In January 1979, you might have walked past a newsstand in New York City and noticed the piercing brown eyes and free-flowing hair of Michele Wallace staring you down from the cover of Ms. “Black Macho and the Myth of the Superwoman … the book that will shape the 1980s” read the cover, in stark white text.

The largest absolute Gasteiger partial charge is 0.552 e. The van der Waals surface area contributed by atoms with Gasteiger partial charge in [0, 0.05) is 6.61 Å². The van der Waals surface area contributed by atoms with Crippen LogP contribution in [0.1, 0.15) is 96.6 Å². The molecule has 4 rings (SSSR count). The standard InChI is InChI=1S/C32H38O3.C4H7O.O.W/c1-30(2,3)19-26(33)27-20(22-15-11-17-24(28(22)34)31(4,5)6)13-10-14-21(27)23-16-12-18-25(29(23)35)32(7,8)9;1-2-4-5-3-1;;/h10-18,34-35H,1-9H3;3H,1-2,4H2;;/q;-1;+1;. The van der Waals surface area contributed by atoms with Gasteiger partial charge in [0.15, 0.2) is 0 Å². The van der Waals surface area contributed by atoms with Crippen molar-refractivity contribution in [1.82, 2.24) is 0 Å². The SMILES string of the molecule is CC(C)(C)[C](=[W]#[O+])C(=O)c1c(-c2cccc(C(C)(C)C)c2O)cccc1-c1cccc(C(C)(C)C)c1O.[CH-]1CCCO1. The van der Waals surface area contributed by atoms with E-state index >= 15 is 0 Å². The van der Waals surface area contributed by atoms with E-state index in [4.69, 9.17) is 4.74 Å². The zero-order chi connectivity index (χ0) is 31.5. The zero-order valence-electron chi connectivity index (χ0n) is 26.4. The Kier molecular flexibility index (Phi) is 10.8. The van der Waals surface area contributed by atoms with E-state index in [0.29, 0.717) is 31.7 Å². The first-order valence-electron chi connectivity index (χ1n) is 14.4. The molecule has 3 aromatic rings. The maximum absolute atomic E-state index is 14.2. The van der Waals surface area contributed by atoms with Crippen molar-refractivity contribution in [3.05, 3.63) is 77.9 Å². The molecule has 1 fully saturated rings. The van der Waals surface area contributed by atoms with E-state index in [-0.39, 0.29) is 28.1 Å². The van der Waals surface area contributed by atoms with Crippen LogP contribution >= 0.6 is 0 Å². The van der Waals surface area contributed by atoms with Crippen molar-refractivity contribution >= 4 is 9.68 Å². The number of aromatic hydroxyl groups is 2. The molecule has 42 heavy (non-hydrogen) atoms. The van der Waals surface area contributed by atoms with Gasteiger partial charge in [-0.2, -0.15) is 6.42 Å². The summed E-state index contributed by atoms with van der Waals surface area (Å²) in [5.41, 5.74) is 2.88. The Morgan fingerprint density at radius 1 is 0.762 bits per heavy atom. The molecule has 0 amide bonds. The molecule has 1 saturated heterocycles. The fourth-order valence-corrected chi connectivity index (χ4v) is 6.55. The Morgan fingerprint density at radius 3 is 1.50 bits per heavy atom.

In the magazine’s excerpt from the then-about-to-be published book, Wallace explained the myth of the Black Superwoman: A woman who has “inordinate strength” and is “stronger emotionally than most men.” The Black nationalist movement, she said, viewed women as “one of the main reasons the black man had never been properly able to take hold of his situation in this country” and how “the black man has not really kept his part of the bargain they made in the sixties” during the fight for equality. The book, Black Macho and the Myth of the Superwoman, went on to include a separate essay on “Black Macho,” a term that encapsulated the anti-intellectual impulse within Black Power rhetoric.
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